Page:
2006 Star Roadliner
Star Looks to the Past to Find the Future
Climb aboard the low and wide Roadliner and you can't help but feel you've stepped back in time a little. The wide, sweeping bars and low saddle height (you truly feel as if you on a saddle, again reminiscent of Indians) have `cruise' written all over them. Reach over the handlebar clamp to access the ignition switch -- which is hidden underneath a sliding cover that's part of the headlight housing -- thumb the starter switch and listen to the starter motor lazily spin until the big twin rumbles to life. You will immediately begin to think someone swapped out the stock exhaust for a throaty but subtle aftermarket set-up. The exhaust note is as significant to the overall design of the bike as the general appearance is.
The next step in your adventure is to operate the clutch. Grab the well contoured and finely polished lever to find an effortless pull and tap the `toe' shifter into first gear. Nothing more than a smooth, reaffirming thump and you're in gear. Twist the throttle gently as torque is on tap from just around 2,000 RPM. Staying on the shifting theme, clutchless up-shifts are another testament to Star's refined and robust tranny.
Getting up to speed quickly is a smooth and rapid process. The Roadliner will have you in hot water with the local constabulary in a hurry if you're not careful to mind the speedometer. Cruising speeds of 80-plus miles per hour are an easy affair and despite the lack of a windscreen, windblast isn't an issue. Wind the throttle up in a roll-on and the `Liner will gladly oblige and have you in the highly illegal range without a complaint. This low-slung machine is just as stable and confidence inspiring at 100 mph as it is at 65 mph.
Look for an opportunity to test the aluminum frame's alleged stability, on a sweeping on ramp, and you'll be hard pressed to find so much as a wiggle out of the bike even at speeds far in excess of the posted on ramp limit. The Roadliner is as solid in it's handling as Star claims it to be. Find a slower, meandering section of winding road and you'll again be fighting your own suppositions on how a bike this big should handle. Steering is neutral and the low center of gravity makes the initial turn-in surprisingly light and easy. The leverage from the beach cruiser bars obviously contributes to this but the Roadliner effortlessly steers itself against the common notion instilled by earlier cruisers that they just don't turn well. Ground clearance is at worst average and even less of a concern as the big floorboards do a good job of insulating the grinding sensations.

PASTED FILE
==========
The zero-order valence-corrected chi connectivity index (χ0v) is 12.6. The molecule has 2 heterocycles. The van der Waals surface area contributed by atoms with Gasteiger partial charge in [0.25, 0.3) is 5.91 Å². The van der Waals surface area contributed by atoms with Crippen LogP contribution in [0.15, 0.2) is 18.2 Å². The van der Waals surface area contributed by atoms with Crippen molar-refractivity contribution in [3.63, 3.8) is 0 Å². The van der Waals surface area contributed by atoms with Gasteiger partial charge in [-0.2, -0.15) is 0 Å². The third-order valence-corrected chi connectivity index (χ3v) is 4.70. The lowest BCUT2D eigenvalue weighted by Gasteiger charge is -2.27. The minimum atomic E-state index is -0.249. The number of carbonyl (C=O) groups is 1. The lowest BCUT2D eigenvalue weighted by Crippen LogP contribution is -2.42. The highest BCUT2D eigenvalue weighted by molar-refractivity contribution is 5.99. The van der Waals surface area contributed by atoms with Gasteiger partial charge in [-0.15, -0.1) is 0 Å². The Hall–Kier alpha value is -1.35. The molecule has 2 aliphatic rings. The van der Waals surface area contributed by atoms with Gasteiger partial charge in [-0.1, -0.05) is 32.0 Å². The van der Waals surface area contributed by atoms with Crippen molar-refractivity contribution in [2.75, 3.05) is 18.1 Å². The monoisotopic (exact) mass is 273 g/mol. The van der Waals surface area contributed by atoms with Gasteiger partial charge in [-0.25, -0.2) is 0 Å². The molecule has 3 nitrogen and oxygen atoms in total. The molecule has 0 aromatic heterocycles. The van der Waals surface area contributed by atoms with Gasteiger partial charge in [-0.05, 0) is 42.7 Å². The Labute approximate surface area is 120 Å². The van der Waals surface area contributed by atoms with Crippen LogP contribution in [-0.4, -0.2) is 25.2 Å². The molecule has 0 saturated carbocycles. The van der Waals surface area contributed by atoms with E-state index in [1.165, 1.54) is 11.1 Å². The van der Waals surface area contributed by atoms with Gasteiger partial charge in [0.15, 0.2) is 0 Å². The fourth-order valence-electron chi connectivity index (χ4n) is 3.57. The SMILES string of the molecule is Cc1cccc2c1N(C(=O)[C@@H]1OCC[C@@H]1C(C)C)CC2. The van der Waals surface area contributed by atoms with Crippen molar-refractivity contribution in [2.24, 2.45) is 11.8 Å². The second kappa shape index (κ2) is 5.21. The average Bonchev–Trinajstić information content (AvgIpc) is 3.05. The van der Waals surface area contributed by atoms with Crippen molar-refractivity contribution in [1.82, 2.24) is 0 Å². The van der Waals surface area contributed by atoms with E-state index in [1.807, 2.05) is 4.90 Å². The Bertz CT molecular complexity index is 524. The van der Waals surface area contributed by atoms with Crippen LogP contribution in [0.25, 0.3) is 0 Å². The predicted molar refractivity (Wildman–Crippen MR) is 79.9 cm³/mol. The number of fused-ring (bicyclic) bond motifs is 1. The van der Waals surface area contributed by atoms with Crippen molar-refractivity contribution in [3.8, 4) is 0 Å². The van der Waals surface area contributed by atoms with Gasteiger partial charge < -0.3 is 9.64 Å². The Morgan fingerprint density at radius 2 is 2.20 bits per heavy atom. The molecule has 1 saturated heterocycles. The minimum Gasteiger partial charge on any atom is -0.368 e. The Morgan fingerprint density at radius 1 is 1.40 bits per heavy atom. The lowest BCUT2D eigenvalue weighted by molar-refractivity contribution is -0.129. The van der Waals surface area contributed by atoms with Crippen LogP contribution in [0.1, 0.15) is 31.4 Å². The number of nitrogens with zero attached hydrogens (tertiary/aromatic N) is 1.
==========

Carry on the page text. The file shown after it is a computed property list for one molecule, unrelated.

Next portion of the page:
Speaking of sensations, Star found a nugget of gold in their counter balancer design as only a moderate amount of vibration works it's way up to the rider through the bars and the rest of the bike. And this is easily remedied by up-shifting and letting the torque monster do it's job. Once you've done this, all is well again in the smooth department.
Star has also done a good job of considering the probable passenger that you'll want to share your riding with. A large, roomy and comfortable seat is perched over the rear fender.
When you've had enough fun and you're ready to pull her in from the road the simple but effective twin calipers up front do as good a job or better than using all the brakes on most cruisers. The feel is sensitive and the application is fairly linear until right near the end when an additional amount of force is required to haul it to a complete stop. But considering the heft of this neo-streamliner the brakes are more than adequate.
If you're in the market for a new cruiser and are growing tired of the dime-a-dozen customs and the increasingly common look of most cruisers, pay attention to the Roadliner. Hitting dealer showrooms in November, according to Brad Banister of Star, the Roadliner is sure to make in-roads in the cruiser market. So if you're a softy for things of yesteryear but want the technology of tomorrow -- or at least of today -- this bike is a must on your short list of bikes to consider.